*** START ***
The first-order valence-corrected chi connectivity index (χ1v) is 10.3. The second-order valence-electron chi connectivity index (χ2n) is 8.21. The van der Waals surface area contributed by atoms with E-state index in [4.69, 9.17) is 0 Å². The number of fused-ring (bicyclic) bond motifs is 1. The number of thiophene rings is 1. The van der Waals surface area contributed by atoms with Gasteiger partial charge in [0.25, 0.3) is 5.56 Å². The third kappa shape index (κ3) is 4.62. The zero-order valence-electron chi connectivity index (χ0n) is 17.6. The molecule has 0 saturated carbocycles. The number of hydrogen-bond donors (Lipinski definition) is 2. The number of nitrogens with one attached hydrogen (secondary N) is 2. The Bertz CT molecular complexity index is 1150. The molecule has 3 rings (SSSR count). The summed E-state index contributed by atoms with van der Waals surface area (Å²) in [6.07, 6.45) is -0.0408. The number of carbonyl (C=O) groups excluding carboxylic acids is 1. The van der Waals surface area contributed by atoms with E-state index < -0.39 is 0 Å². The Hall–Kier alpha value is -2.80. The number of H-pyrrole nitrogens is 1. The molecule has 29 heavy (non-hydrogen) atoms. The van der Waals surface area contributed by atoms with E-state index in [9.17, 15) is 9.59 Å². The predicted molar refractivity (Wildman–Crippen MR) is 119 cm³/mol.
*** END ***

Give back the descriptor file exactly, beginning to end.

The first-order valence-corrected chi connectivity index (χ1v) is 10.3. The second-order valence-electron chi connectivity index (χ2n) is 8.21. The van der Waals surface area contributed by atoms with E-state index in [4.69, 9.17) is 0 Å². The number of fused-ring (bicyclic) bond motifs is 1. The number of thiophene rings is 1. The van der Waals surface area contributed by atoms with Gasteiger partial charge in [0.25, 0.3) is 5.56 Å². The third kappa shape index (κ3) is 4.62. The zero-order valence-electron chi connectivity index (χ0n) is 17.6. The molecule has 0 saturated carbocycles. The number of hydrogen-bond donors (Lipinski definition) is 2. The number of nitrogens with one attached hydrogen (secondary N) is 2. The Bertz CT molecular complexity index is 1150. The molecule has 3 rings (SSSR count). The summed E-state index contributed by atoms with van der Waals surface area (Å²) in [6.07, 6.45) is -0.0408. The number of carbonyl (C=O) groups excluding carboxylic acids is 1. The van der Waals surface area contributed by atoms with E-state index < -0.39 is 0 Å². The Hall–Kier alpha value is -2.80. The number of H-pyrrole nitrogens is 1. The molecule has 29 heavy (non-hydrogen) atoms. The van der Waals surface area contributed by atoms with E-state index in [9.17, 15) is 9.59 Å². The predicted molar refractivity (Wildman–Crippen MR) is 119 cm³/mol.